Russian officials and government-controlled media outlets have vigorously denounced the 16 February indictment in a U.S. federal court by Special Counsel Robert Mueller of 13 Russian citizens and three organizations for conducting a campaign—through social media posts, online ads and rallies—to influence the 2016 U.S. presidential election.
The indictment includes oligarch Yevgeny Prigozhin, who has links to the Vagner paramilitary group and whose catering businesses hosted dinners which Russian President Vladimir Putin attended with foreign dignitaries. Also among those charged was the Internet Research Agency in St. Petersburg, a trolling organization that allegedly interfered with elections and political processes. The intent of the Russian activity, according to the indictment, was to create chaos, to communicate derogatory information about Hillary Clinton, Ted Cruz and Marco Rubio, and to support Bernie Sanders and then-candidate Donald Trump. Deputy Attorney General Rosenstein said
nothing in the indictment concludes that Russia’s campaign altered the election. Putin has said little, but reaction by officials in Moscow spans
a wide range of disinformation techniques.
At the Munich Security Conference, Foreign Minister Sergei Lavrov denied
the facts, saying he had “no reaction at all because one can publish anything he wants. We see how accusations, statements, statements are multiplying.” Lavrov insisted that “until we see facts, everything else will be just blather.”
On Facebook, Foreign Ministry spokeswoman Maria Zakharova ridiculed
the allegations, especially the low number of individuals charged. “Thirteen against billions [in the] budgets of special agencies?” she wrote. “Against intelligence and counterespionage, against the newest technologies? Absurd? Yes.”
Andrey Krutskikh, Putin’s special representative for international cooperation on cybersecurity, also mocked the indictment. He called it “childish”
and “a new trend in bad American diplomacy. Instead of discussing the pressing issues of stabilization and security in the information space, they come up with some sort of accusations against individuals, organizations. This is typical of the U.S. It’s surprising that they still don’t understand that this method is completely ineffective.”
Kremlin-backed media outlets were a significant front in Russia’s response to the Mueller indictment. Sputnik tried “whataboutism.” The investigation “reeks of hypocrisy,” screamed a Sputnik headline
. “If judged by the standards set by the Mueller investigation,” columnist Ivan Danilov said, “U.S. deep state officials should be jailed for collusion with foreign powers and interference in elections across the world. A sane person would not believe for one second that U.S. officials really care about foreign meddling in the U.S. elections.”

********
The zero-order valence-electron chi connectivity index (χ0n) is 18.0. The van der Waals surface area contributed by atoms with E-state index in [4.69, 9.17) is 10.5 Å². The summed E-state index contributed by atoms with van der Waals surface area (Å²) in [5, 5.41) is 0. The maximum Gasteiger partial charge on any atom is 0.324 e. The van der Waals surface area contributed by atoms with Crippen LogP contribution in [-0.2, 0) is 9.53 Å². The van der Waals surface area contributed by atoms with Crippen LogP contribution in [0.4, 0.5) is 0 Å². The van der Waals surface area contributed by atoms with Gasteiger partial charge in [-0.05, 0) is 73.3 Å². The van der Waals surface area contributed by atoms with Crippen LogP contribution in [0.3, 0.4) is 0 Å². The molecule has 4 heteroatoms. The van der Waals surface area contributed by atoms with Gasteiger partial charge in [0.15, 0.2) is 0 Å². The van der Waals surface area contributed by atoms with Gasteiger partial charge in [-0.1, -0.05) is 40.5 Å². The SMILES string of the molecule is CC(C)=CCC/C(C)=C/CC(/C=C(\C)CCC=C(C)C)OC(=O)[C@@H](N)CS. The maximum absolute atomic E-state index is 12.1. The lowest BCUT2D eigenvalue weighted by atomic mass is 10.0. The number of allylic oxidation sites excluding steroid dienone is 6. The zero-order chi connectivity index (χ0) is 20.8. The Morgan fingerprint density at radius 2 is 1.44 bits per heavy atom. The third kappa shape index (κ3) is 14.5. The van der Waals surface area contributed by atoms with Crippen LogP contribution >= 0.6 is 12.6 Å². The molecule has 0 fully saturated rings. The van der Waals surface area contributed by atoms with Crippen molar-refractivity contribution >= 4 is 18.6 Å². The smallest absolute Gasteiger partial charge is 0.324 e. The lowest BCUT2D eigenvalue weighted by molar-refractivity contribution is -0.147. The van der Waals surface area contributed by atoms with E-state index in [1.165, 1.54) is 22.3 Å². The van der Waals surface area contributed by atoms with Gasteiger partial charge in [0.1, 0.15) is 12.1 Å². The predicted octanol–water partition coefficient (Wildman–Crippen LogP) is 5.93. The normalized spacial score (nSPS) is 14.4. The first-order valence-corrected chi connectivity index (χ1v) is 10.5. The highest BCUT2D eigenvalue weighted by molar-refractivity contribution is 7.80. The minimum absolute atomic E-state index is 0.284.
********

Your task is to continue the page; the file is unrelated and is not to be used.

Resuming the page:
sought to drown facts with emotion. It repeated
the common accusation by Russian officials that the United States, “obsessed” with “Russiagate,” is risking a new Cold War or even World War III. According to Pravda, the Mueller indictment’s accusation of information warfare is a dangerous exaggeration. “After the publication of the report
from Democratic senators about ‘Russia's attacks on democracy,’ and after the indictment of the 13 Russian citizens, who had allegedly created an army of bots to interfere in U.S. elections, American officials say that Russia’s actions against the USA appear to be an act of war, the aggression of which is comparable to Pearl Harbor and 9/11 attacks.”
The Russian press also brought populist U.S. commentators into the debate. RT suggested
that Mueller had released the indictments on a Friday in order to bury the story. Dave Perkins, a radio host in the Tampa Bay area, told RT: “What has happened is Mueller is setting himself up, having tossed red meat to the base on the left: here is your Russians, here is your conspiracy, see, they have tried to affect the outcome of the election. And then he can fade back into the hedge.”
Richard Black, a Virginia state senator with a sizable following on Twitter, claimed in an RT article
that Mueller is “dragging out the proceedings, throwing some indictments on some silly things—not registering as a foreign agent—that typically is not prosecuted, but they are prosecuting it in this case because they are running out of ideas.”
More importantly, RT used the Black interview to reiterate the standard Kremlin theme that Trump wants better relations with Moscow but is hemmed in by Washington hardliners. It framed the Mueller investigation as a front for anti-Russia interests: “Back [sic] believes that what is really on the agenda is to rein in Trump so he will not oppose the hawks in their pursuit of hostile foreign policy towards Russia.” In Black’s own words: “One of the things they wanted to do is to undermine Donald Trump and to keep him constantly on the defensive against Russia so he cannot do the rational thing, which is to reduce the tensions with Russia, to draw back from the Russian borders.”
More broadly, Russian officials, as usual, tended to blame the Kremlin’s own misdeeds on the United States, or frame their arguments in such a way that make them seem to counter U.S. actions. At a 20 February cybersecurity meeting in Rostov, National Security Council Secretary Nikolay Patrushev predicted
cyber attacks on Russia “by the intelligence services of other countries” before next month’s presidential election. He did not mention, of course, that the outcome of that event—unlike that of the 2016 U.S. presidential race—is already predetermined.